Friday, March 11, 2016

Federal Funding for Foreclosure Prevention in Illinois

Despite the fact that urban areas through the country continue—albeit slowly in some states—to get through their foreclosure inventories and to begin repairing neighborhoods blighted by empty and abandoned properties, foreclosure prevention remains a major issue in the Chicago area. Indeed, according to a recent article in Crain’s Chicago Business, the U.S. Treasury Department has decided to send $118 million to our state “through a program set up after the financial crisis to help struggling homeowners and [to] address neighborhood blight.”
What do you need to know about foreclosure prevention in Oak Park and other Chicago areas?
“Hardest Hit” Funds to Help States Still Struggling from the Housing Crisis
According to the article, that $118 million that will be going toward foreclosure prevention and housing recovery in Illinois is part of a larger $2 billion package being divided among 18 different states and the District of Columbia. The U.S. Treasury Department has described the money as “Hardest Hit” funds, which will aim to do exactly as the title suggests—provide more opportunities for rebuilding in areas of the country that were hit the hardest by the housing crisis.
Cook County Commissioner Bridget Gainer lobbied specifically for this funding, and she emphasized how it will create “a huge opportunity for Illinois to help neighborhoods devastated by the housing crisis.” Gainer is chairperson of Cook County’s Land Bank Authority. When she started lobbying for this money to come to the Chicago area, she highlighted the many ways in which it could help both neighborhoods in Chicago proper as well as the numerous suburbs. Here are some of the things she hopes to be able to do with the funds:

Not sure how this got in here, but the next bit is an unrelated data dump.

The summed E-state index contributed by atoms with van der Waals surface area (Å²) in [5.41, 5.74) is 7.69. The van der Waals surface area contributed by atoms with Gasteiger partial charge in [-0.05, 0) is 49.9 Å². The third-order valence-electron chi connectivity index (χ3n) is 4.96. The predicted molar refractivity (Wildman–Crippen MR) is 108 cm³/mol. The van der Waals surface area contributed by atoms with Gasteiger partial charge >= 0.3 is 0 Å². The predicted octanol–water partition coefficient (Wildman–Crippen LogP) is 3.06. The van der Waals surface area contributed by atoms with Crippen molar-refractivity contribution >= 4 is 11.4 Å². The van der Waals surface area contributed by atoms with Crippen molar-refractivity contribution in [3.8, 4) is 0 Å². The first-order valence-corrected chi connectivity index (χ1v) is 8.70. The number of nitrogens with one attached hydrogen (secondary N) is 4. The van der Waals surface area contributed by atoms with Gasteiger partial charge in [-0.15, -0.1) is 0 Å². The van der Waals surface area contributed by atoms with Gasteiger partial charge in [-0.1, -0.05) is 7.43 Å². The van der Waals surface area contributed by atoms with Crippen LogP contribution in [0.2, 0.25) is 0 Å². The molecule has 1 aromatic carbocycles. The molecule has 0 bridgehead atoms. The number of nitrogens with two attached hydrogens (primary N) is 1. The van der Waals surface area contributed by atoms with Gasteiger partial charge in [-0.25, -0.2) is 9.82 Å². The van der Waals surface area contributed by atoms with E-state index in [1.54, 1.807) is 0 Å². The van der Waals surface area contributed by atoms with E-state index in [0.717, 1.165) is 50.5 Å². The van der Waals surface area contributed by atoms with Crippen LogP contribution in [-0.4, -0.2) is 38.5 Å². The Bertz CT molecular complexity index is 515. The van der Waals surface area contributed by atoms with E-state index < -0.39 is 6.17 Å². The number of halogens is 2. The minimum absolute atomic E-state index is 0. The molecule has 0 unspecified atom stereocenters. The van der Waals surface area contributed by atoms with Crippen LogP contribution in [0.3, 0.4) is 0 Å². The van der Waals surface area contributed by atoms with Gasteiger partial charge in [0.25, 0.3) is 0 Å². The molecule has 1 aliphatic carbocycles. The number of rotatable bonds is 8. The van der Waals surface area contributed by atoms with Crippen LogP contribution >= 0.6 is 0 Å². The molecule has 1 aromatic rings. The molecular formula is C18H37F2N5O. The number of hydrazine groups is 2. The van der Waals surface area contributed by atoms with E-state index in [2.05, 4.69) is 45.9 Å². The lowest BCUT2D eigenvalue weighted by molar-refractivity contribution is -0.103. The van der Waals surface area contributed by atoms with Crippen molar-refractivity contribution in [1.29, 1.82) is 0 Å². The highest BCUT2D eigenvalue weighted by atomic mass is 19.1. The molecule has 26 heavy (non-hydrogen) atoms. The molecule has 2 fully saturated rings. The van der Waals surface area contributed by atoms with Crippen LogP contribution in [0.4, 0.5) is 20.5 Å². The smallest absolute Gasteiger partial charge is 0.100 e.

• Demolish currently vacant and dilapidated homes;
  • Encourage developers to come in and build new properties; and
  • Develop additional foreclosure prevention initiatives.
Role of the Cook County Land Bank
It makes senses that the chairperson of the Cook County Land Bank Authority was among the people to urge the Treasury Department to support Illinois in the current round of “Hardest Hit” funding. After all, the Cook County Land Bank, established in 2013, is tasked with “buying salvageable vacant buildings, clearing their titles, and transferring them to developers that can put them back to use.” While some foreclosures might be eligible, many of the buildings in the particularly hard-hit areas of Chicagoland “need to be razed,” according to Gainer. The “Hardest Hit” funding can help with that.
The “Hardest Hit” program grows out of money set aside for the federal Troubled Asset Relief Program. In previous rounds of funding, Illinois received a total of $446 million, which went largely toward foreclosure prevention. The $118 million in the most recent funding round will focus the most on blight reduction. Last year alone, the Illinois House Development Authority (IHDA) approved a total of $5.4 million for razing vacant homes that are beyond repair.
If you have questions about avoiding foreclosure, do not hesitate to reach out to an experienced Oak Park foreclosure defense attorney. A dedicated advocate at our firm can answer your questions today. Contact the Emerson Law Firm to learn more.

See Related Blog Posts:
Foreclosure Buyers and Common Expense Assessments